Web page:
“I went to the school for two weeks that winter, and for most of the last five winters, have been calling Siena home. It’s a captivating city filled with culture and tradition, a thoroughly Italian vibe, and the Piazza del Campo. And, of course, I bring my bike.
Siena is located in picture-postcard Tuscany. Each day after class, I look forward to riding beautiful Tuscan roads with hardly any cars. You can access fantastic rides in any direction from town, and many of my regular routes include segments of the famed strade bianche.”
He says that despite the lack of natural ability, he’s now fully functional in Italian, if not fluent. The decision to go for it changed his life—a whole new world of opportunity has opened up. After several tries, he found the perfect apartment and, of course, his Italian family.
“I recall telling Mauro a couple of years ago that even though I was only learning the language for fun—I wanted to become fluent for a tourist.
He looked at me a little perplexed and then replied, ‘But you’re not a tourist, you’re a visitor. And there’s a big difference between the two.’”
Three ways we can help you travel slow in Italy
1. Find you a place to stay
Finding a great place to stay isn’t always as simple as scrolling through Airbnb or booking.com. What if it’s not as lovely as the photos make it out to be? Or you get there to find out your bedroom window is a few floors above a bar? If it smells like antique furniture—then what? Many weekly rentals aren’t even listed because they fill up via word of mouth.
Either send us your dream place, and we’ll scout it out personally to make sure it ticks off all your boxes. Otherwise, check out our list of apartments, villas, and agriturismos (with photos) vetted for cyclists. No villas with steep gravel driveways or trip-over-your-bike-apartments. Want views? You can have sensational views, and we’ll let you know how many uphill kilometers to the front door.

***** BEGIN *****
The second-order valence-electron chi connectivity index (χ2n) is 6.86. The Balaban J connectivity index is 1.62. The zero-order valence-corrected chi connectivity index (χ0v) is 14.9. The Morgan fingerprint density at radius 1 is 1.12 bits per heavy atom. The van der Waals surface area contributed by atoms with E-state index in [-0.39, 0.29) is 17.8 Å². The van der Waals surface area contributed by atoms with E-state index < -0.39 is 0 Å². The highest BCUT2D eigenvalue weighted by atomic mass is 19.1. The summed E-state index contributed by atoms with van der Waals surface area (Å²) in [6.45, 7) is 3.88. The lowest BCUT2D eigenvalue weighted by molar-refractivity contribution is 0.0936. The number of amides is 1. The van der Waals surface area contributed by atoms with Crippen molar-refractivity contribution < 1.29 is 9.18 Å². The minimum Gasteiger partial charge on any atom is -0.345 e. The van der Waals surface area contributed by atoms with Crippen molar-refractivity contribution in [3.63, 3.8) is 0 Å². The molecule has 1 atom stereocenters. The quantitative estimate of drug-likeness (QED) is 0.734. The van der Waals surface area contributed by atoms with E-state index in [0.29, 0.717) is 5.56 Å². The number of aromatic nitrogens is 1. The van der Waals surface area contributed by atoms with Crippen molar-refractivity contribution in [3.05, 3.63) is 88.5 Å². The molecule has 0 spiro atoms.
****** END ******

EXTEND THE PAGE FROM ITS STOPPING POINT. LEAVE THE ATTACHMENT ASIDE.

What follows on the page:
2. Show you fantastic riding
Beyond our traditional guided rides and self-guided DIY Guide to Lucca, we’re always up for a custom adventure. Let’s imagine you’re based in Lucca and want to ride to Bologna, Florence or Siena—you name it and we’ll support it. It could be a weekend trip, a day trip, or a self-guided trip. Try me, and I’ll honestly let you know what it takes.
3. Everything else: We have your back
Slow travel can have a steep learning curve, especially if you don’t speak Italian. Going to the gym or local pool isn’t as simple as paying an entrance fee. You’ll need a medical certificate... from a sports doctor... with an appointment.
Plan your trip with us, and we’ll lay it all out step-by-step.
Italian Language school, post office, English speaking nannies, wine tasting, art classes, bike rentals (or repair & cleaning), doctor’s appointment, dry cleaner? Just say the word—we’ve got you covered. We’ll happily show you how to master the art of La Dolce Vita. It’s taken me ten short years to no longer be phased by Italian bureaucracy.
1. In case you’ve been living under a rock, Twitter, Facebook and Shopify have all announced they will continue to allow employees to work from home indefinitely. Other corporate giants such as Morgan Stanley, JP Morgan, and Nationwide Insurance are strongly considering doing the same. REI’s brand new, unused corporate headquarters is listed for sale as they attempt to retain its remaining workforce.
2. Lynch, Shana. “Why Working from Home Is a ‘Future-Looking Technology.’” Stanford Graduate School of Business, June 22, 2017. https://www.gsb.stanford.edu/insights/why-working-home-future-looking-technology.